The news about living longer makes me happy mostly because I want to be around for my baby's milestones as he ages. I will continue to work out and take care of myself -- and encourage the S.O. to do so, as well -- because we both know the pain of losing a parent too soon. Although, are we ever really ready for that?

Monday, April 4, 2011

No turning back now

Over the weekend, I had a bit of a meltdown. Deprived of sleep and home alone for a few hours, I felt there was no way I could do this -- no way I could have a baby and raise a child. And I'm fat and my hair looks terrible and, and, and.

I know it was raging hormones and a lack of sleep. I didn't reach out to anyone because it was a Saturday morning, and who wants to talk to a blubbering pregnant lady on a sunny Saturday morning. So I wept. And I stewed. And I tried to nap. When the S.O. came home, he held me and rocked me and assured me together we would do it ... and besides, there's no turning back now. Which is what I needed to hear. I needed that reminder.

As if to reinforce that reminder, I had a dream last night in which I could see baby in my belly. He pushed his feet so hard against me that I could see them as if my skin were transparent. Seeing the perfect outline of his feet -- which were huge, by the way -- made him all the more real, even if it was just a dream.

I'm still scared, filled with my always increasing list of what-ifs, but I know that I can handle it. Sure, there will be meltdowns. There will be pain (physical and emotional). There will be fights and tantrums and sleepless nights. But there will also be a family -- a mother, a father, a son. And we will make it work.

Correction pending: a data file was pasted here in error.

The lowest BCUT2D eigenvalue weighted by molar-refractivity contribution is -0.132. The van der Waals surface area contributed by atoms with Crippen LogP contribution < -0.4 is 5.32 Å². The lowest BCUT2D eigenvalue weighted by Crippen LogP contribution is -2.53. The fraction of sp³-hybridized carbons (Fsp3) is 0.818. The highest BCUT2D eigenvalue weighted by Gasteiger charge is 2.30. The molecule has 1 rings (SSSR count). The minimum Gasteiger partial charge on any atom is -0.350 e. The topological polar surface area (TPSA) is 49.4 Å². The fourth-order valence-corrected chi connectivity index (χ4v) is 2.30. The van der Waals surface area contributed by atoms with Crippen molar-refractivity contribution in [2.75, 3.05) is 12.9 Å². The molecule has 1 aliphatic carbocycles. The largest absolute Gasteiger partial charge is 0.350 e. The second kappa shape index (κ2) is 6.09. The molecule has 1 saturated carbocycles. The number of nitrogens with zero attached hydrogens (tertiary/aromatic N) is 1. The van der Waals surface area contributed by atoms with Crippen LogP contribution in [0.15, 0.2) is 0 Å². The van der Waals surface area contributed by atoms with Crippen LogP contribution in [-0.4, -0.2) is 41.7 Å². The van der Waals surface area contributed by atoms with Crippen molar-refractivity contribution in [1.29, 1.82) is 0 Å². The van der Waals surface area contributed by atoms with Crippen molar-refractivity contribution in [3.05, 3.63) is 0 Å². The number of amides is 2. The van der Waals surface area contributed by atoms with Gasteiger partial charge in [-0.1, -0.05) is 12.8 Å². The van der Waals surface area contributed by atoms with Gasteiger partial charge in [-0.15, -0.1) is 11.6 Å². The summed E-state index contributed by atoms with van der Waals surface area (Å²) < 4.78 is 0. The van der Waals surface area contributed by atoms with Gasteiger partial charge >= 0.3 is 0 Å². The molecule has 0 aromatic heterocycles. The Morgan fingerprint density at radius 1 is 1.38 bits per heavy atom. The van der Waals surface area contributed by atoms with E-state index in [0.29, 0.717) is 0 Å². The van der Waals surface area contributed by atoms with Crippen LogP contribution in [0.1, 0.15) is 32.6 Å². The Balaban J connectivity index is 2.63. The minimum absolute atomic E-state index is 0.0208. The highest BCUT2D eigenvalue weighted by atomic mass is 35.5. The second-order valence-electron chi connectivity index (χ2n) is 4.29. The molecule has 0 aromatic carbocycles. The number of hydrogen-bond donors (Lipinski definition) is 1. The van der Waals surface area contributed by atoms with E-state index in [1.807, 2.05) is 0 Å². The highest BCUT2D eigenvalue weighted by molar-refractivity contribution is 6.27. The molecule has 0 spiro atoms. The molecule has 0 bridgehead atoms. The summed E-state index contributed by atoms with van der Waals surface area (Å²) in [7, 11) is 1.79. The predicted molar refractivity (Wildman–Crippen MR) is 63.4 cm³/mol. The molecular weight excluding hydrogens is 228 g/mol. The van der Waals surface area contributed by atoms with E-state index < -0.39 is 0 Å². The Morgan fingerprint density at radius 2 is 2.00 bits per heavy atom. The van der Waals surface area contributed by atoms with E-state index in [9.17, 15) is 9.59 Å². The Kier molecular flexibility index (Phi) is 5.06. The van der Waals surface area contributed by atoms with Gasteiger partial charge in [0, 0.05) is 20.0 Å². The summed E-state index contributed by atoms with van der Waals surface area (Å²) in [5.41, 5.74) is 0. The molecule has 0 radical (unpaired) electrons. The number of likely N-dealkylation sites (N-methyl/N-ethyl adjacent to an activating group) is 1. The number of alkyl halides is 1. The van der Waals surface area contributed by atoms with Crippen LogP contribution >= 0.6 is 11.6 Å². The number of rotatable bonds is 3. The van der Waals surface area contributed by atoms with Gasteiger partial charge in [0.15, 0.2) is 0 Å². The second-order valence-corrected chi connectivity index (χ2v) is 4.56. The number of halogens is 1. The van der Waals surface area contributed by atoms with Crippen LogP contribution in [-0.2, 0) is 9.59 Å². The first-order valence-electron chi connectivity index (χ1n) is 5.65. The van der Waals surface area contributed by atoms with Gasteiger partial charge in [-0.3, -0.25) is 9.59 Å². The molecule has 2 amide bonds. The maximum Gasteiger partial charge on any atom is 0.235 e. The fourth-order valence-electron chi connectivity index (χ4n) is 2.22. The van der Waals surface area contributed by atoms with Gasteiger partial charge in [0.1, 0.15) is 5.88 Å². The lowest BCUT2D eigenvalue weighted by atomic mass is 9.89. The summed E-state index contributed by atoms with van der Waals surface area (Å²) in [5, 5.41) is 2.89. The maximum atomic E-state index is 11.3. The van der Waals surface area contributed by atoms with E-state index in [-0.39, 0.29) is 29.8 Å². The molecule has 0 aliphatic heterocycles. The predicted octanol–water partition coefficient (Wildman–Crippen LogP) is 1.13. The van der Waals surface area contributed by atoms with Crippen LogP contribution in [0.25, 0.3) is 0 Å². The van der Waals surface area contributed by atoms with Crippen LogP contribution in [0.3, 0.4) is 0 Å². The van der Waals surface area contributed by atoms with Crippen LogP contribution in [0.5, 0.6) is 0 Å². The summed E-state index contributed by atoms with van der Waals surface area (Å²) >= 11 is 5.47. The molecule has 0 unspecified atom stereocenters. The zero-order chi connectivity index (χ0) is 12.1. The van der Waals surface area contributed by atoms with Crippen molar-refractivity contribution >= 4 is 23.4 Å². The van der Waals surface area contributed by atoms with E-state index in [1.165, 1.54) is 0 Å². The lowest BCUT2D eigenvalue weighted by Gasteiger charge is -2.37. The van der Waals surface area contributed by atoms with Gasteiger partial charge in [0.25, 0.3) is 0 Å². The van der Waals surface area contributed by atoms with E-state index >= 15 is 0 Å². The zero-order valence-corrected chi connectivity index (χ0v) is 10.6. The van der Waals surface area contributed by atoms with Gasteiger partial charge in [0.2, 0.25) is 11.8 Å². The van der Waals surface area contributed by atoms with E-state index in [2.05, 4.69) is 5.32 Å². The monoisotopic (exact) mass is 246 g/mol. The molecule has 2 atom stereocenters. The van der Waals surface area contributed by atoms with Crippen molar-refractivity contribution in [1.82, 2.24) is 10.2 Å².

Sunday, April 3, 2011

Saturday, April 2, 2011

Friday, April 1, 2011

No foolin'

This month's theme over at NaBloPoMo is "Sprout." I think that's a great theme for the April -- even here in Colorado where Winter can rear its ugly head well into May and beyond (depending on what part of the state you're in). Out walking the dog, I've seen plenty of gardens with flowers beginning to poke through mulch. Some even have blooms already. And so far (fingers crossed) they haven't been frozen out by a spring frost or blizzard. (That said, we could use some rain, Mother Nature.)

I also think "Sprout" is a great theme for April because my own little sprout is due this month. Although I don't think -- and I hope -- I won't make it to the end of the month blogging every single day. Honestly, I won't be blogging from my hospital bed.

I'm excited to have a spring baby. True, I'd be excited any time of year, but a spring baby has lots of advantages. First of all, I don't have to be hugely pregnant during the hottest part of the year. I got to cover my bump with cozy sweaters, and Baby has helped keep me a little warmer than I'd usually be. I get to dress Baby in fun summer clothes or even just a onesie if it's really warm. I can work off the extra baby weight by taking lots of warm-weather walks with Baby strapped to me -- or strapped to the S.O. while I walk the dog. Baby might get to have outdoor birthday parties as he grows up -- something I never experienced with a January birthday. Best of all, being born in April means his birthstone will be a diamond, so lots of cool Mother's Day gifts for me!

No, really, best of all, he will be here before I know it.